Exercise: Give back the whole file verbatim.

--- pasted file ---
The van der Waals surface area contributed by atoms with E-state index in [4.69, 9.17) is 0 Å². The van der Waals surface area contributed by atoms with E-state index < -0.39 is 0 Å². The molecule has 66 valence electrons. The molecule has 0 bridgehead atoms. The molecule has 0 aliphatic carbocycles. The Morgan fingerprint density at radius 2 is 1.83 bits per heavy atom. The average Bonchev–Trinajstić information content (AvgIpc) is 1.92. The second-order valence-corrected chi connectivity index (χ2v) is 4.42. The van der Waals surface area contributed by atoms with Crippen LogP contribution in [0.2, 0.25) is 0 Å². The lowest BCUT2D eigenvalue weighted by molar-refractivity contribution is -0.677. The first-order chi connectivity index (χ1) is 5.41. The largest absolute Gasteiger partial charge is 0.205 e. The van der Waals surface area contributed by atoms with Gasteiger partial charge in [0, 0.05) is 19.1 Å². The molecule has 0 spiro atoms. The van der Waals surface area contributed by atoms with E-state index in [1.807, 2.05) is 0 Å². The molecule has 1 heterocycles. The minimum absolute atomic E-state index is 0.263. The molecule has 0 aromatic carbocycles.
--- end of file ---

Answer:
The van der Waals surface area contributed by atoms with E-state index in [4.69, 9.17) is 0 Å². The van der Waals surface area contributed by atoms with E-state index < -0.39 is 0 Å². The molecule has 66 valence electrons. The molecule has 0 bridgehead atoms. The molecule has 0 aliphatic carbocycles. The Morgan fingerprint density at radius 2 is 1.83 bits per heavy atom. The average Bonchev–Trinajstić information content (AvgIpc) is 1.92. The second-order valence-corrected chi connectivity index (χ2v) is 4.42. The van der Waals surface area contributed by atoms with Crippen LogP contribution in [0.2, 0.25) is 0 Å². The lowest BCUT2D eigenvalue weighted by molar-refractivity contribution is -0.677. The first-order chi connectivity index (χ1) is 5.41. The largest absolute Gasteiger partial charge is 0.205 e. The van der Waals surface area contributed by atoms with Gasteiger partial charge in [0, 0.05) is 19.1 Å². The molecule has 0 spiro atoms. The van der Waals surface area contributed by atoms with E-state index in [1.807, 2.05) is 0 Å². The molecule has 1 heterocycles. The minimum absolute atomic E-state index is 0.263. The molecule has 0 aromatic carbocycles.